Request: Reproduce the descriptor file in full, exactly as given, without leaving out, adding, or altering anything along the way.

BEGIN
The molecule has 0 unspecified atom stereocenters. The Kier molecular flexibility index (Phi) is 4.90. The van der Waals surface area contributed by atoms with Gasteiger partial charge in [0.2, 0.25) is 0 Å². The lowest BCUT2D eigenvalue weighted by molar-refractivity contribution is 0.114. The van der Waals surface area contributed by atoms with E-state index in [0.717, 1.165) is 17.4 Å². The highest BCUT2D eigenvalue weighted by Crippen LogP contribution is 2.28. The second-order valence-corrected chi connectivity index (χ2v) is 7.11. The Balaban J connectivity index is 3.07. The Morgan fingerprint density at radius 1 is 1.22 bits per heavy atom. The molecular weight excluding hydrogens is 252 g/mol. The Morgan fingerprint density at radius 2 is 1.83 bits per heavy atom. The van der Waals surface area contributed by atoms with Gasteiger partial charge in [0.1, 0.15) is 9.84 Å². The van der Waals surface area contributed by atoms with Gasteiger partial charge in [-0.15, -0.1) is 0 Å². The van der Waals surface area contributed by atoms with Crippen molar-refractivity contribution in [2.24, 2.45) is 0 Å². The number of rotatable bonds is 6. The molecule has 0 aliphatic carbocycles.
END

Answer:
The molecule has 0 unspecified atom stereocenters. The Kier molecular flexibility index (Phi) is 4.90. The van der Waals surface area contributed by atoms with Gasteiger partial charge in [0.2, 0.25) is 0 Å². The lowest BCUT2D eigenvalue weighted by molar-refractivity contribution is 0.114. The van der Waals surface area contributed by atoms with E-state index in [0.717, 1.165) is 17.4 Å². The highest BCUT2D eigenvalue weighted by Crippen LogP contribution is 2.28. The second-order valence-corrected chi connectivity index (χ2v) is 7.11. The Balaban J connectivity index is 3.07. The Morgan fingerprint density at radius 1 is 1.22 bits per heavy atom. The molecular weight excluding hydrogens is 252 g/mol. The Morgan fingerprint density at radius 2 is 1.83 bits per heavy atom. The van der Waals surface area contributed by atoms with Gasteiger partial charge in [0.1, 0.15) is 9.84 Å². The van der Waals surface area contributed by atoms with Gasteiger partial charge in [-0.15, -0.1) is 0 Å². The van der Waals surface area contributed by atoms with Crippen molar-refractivity contribution in [2.24, 2.45) is 0 Å². The number of rotatable bonds is 6. The molecule has 0 aliphatic carbocycles.